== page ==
There are no items in your cart
Researchers from Mater Research Institute-UQ (MRI-UQ) have found that significant gut damage caused by a chronically high fat diet can be reversed with a protein naturally produced by white blood cells.
Diets high in saturated fat are a risk factor for the development of inflammatory bowel disease. The MRI-UQ study found that prolonged high saturated fat diets can cause the cells in the gut to become stressed. This stress weakens the mucus barrier and causes the gut to become ‘leaky’, which leads to inflammation.
Lead Researcher Dr Sumaira Hasnain and her team have found that damage caused by high fat diets can be reversed with IL-22 therapy, a naturally occurring protein released by white blood cells.
“Our experiments suggest high fat diets are likely to impair intestinal barrier function, particularly in early life, and this can be reversed by IL-22 therapy” says Dr Hasnain.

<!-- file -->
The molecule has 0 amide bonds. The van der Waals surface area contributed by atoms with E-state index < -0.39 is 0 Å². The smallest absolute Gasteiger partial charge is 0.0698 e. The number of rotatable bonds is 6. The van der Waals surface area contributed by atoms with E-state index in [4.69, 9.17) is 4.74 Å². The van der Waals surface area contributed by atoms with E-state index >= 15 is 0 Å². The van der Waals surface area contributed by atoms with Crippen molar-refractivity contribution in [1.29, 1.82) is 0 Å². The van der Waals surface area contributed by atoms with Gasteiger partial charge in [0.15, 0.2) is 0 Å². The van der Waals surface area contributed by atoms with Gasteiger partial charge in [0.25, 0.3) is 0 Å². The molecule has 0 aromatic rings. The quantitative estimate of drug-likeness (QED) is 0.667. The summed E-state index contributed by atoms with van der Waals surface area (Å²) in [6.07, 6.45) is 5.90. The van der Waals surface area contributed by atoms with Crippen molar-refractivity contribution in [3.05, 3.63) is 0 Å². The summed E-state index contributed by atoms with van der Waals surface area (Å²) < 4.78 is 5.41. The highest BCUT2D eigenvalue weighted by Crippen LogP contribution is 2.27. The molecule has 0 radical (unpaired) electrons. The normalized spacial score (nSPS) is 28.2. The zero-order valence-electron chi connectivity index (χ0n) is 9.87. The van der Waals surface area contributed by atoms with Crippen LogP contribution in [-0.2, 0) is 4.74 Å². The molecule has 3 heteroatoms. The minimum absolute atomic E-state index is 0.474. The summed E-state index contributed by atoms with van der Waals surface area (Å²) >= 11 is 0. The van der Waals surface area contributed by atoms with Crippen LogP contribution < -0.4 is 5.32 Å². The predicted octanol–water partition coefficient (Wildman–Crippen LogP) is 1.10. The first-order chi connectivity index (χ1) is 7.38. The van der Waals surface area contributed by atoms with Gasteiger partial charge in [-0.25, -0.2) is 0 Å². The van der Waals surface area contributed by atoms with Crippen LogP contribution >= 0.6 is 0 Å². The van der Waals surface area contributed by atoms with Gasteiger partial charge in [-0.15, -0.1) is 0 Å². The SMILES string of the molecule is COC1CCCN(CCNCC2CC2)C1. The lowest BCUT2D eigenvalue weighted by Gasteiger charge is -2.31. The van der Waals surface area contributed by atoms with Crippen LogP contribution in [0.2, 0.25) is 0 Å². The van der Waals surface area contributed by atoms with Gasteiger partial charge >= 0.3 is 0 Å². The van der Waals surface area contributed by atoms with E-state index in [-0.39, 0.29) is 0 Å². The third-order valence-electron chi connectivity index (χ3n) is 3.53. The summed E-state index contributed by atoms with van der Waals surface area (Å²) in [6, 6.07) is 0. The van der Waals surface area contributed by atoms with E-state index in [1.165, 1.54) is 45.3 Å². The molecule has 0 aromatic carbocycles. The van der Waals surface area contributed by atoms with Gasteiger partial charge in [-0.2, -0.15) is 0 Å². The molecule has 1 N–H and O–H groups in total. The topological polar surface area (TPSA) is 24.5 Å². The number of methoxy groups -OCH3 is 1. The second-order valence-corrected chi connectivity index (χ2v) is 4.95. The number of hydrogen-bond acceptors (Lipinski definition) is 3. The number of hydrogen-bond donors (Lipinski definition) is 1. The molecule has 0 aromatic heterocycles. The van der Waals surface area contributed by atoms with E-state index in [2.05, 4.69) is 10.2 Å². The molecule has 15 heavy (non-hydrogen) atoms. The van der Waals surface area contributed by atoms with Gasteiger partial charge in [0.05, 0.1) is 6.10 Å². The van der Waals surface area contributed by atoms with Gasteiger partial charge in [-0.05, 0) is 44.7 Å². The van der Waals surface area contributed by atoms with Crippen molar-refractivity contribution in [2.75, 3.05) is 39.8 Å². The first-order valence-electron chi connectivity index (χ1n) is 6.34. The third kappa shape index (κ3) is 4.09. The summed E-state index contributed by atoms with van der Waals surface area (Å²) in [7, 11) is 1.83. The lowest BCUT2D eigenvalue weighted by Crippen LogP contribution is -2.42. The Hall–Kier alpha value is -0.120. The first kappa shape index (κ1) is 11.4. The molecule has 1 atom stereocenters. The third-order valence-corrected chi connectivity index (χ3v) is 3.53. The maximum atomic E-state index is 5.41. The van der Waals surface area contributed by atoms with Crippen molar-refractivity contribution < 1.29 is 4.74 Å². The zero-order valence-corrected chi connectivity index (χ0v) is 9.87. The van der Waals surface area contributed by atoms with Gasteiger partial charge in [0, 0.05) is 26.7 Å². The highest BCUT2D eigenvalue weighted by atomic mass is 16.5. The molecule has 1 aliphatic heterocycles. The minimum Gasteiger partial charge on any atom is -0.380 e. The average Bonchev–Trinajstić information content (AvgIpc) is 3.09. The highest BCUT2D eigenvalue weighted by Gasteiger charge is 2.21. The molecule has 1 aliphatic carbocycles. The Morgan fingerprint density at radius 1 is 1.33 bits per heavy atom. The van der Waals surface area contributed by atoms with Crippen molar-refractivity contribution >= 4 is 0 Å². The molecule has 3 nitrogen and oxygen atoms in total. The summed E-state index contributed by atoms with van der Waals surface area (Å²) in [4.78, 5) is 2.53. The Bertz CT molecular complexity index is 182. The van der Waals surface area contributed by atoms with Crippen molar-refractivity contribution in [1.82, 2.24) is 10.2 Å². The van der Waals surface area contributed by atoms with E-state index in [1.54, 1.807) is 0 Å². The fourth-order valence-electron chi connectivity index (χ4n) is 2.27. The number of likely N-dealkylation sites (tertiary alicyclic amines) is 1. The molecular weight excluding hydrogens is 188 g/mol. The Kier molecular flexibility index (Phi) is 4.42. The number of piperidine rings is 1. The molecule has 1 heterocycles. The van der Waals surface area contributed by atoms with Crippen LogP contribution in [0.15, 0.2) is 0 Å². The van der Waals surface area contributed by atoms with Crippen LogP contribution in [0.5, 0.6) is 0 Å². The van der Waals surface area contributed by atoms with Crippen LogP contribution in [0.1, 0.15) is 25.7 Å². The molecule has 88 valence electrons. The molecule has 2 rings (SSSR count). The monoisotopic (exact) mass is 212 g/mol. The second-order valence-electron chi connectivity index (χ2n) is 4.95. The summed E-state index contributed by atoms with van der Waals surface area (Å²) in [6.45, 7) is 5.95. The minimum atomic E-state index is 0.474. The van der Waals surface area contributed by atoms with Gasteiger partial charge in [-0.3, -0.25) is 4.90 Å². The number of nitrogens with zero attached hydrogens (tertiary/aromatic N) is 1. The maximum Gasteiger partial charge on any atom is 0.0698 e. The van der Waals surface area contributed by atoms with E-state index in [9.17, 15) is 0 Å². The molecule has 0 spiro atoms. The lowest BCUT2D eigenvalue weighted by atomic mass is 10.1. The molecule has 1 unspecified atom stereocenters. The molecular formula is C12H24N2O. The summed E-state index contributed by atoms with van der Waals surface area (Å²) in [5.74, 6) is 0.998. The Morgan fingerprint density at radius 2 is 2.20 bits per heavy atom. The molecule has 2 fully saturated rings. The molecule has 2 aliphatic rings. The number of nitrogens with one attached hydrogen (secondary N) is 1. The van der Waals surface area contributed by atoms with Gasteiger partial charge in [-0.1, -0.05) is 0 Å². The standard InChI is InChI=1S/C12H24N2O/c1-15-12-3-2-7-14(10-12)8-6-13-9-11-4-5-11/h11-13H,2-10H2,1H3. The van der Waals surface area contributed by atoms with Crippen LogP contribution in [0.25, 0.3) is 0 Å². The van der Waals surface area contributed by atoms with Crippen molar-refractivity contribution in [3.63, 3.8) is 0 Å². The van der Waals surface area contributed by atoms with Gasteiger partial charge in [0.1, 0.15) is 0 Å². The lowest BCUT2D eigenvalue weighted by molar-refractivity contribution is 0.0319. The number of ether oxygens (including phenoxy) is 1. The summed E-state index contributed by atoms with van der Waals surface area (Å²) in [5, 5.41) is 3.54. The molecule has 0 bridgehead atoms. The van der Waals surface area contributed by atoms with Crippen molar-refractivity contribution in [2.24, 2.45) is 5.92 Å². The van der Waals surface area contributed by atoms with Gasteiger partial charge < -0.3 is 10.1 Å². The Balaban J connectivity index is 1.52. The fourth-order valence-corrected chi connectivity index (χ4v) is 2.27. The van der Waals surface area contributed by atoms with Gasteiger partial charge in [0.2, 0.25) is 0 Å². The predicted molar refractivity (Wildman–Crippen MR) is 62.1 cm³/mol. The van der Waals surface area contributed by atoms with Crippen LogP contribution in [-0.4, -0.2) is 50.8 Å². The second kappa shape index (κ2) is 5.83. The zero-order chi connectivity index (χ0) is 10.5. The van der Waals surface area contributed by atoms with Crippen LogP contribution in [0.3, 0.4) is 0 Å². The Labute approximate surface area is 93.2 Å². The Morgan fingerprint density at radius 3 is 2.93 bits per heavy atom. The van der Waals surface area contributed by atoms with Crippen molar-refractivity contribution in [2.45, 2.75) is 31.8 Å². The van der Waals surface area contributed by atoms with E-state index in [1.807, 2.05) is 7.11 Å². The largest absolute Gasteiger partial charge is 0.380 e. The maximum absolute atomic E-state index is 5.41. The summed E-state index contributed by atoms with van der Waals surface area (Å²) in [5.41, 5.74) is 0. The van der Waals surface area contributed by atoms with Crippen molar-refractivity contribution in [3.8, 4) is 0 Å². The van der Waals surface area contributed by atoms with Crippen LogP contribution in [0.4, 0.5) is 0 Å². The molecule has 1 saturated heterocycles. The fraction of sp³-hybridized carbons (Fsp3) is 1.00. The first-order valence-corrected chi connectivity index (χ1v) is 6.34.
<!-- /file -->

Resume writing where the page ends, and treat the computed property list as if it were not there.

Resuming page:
“There has been an increase in the intake of diets high in saturated fats in recent years. Our findings show we can reverse the inflammatory effects of these diets.”
Our mucus barrier in the gut protects us from external pathogens, our own bacteria normally resident in the gut and from the food we eat. When this is weakened, it alters the good bacteria and disrupts that mucosal barrier integrity.
Dr Hasnain began her investigations in 2014 and is supported by a University of Queensland Postdoctoral Research Fellowship. The scientific paper has been published by Nature Scientific Reports. The research was supported by Australian National Health and Medical Research Council Project Grant and Mater Foundation.